Furthermore, price limits would simply delay the movement of the market. It is naive to think that price limits would do anything more than forestall the inevitable. Without price limits, the market will proceed to its “destination” with as much speed as possible. Since a purpose of futures markets is to set prices, it is to the advantage of the investor to know the future price as soon as possible. Allowing the market to move with utmost speed to its destination will cause a “panic of the moment,” as happened on Black Monday. But it will alleviate the much greater problem of prolonged panic, as happened in Hong Kong—or on a larger scale, the Great Depression. Once prices have been established, investors can deal with trades at face value, rather than trying to second guess the market’s movement.

Several people have expressed the view that the October market break was nothing more than market equalization. The market was running above its capacity, and the break was a redefinition of capacity in the marketplace. The general attitude in London after the crash was surprise to see Americans acting as shocked as they had. They felt that markets are supposed to rise and fall—what was so different about this time?

There is an unquestionable need to create a system of surge protectors, but the recommendations of the Brady Commission do not provide the proper solutions. The solutions lie in the private sector—not with the government. A major problem is public confidence in the market. Fear by investors that there is no liquidity in the market is largely due to the inadequate technology present in the existing infor-mation-clearing mechanism, particularly with respect to opening prices. Modernizing the existing system would remove many of the problems associated with investor confidence. The private sector can also more effectively assure adequate capital backing to the market makers and specialists than government regulations can. Indeed, the NYSE might do well to reconsider the entire specialist system.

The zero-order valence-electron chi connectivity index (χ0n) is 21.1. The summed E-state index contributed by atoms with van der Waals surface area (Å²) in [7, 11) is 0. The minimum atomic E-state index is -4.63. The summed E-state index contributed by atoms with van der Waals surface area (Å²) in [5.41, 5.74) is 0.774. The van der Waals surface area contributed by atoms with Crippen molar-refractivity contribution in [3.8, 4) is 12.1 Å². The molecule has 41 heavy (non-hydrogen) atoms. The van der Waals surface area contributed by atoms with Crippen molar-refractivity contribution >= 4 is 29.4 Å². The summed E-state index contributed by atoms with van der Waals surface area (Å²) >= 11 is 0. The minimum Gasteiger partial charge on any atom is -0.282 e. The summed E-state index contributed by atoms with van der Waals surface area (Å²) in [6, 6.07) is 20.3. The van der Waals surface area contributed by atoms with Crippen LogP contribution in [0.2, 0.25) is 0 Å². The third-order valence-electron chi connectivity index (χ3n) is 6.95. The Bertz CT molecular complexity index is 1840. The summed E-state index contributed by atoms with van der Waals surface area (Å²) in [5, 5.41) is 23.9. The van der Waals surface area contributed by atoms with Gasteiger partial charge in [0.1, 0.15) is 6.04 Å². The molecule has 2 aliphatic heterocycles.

The U.S. also would profit to look at London as an example. Studies there urge less regulation, more arbitrage, and more investor involvement. U.S. investment firms are cowering away from arbitrage and program trading for little apparent reason. It is this reaction by U.S. investment firms that perpetuates—not alleviates-fear of market safety. And this fear, like a disease, could soon be contracted by Congress.

With any luck, Congress will give short shrift to the Brady Commission recommendations as it continues to hold hearings throughout the year_ Creating higher futures margins and circuit breakers will have the effect of increasing—not decreasing—the likelihood that Black Monday will happen all over again. []


1.   Merton H. Miller, et al., Preliminary Report of the Committee of Inquiry Appointed by the Chicago Mercantile Exchange to Examine the Events’ Surrounding October 19, 1987, December 22, 1987, p. 48.

2.   Ibid., p. 46.

3.   Ibid.. p. 30.

4.   Charles Seeger, Vice President of Governmental Affairs, Chicago Mercantile Exchange, address before The Jefferson Group, February 5, 1988.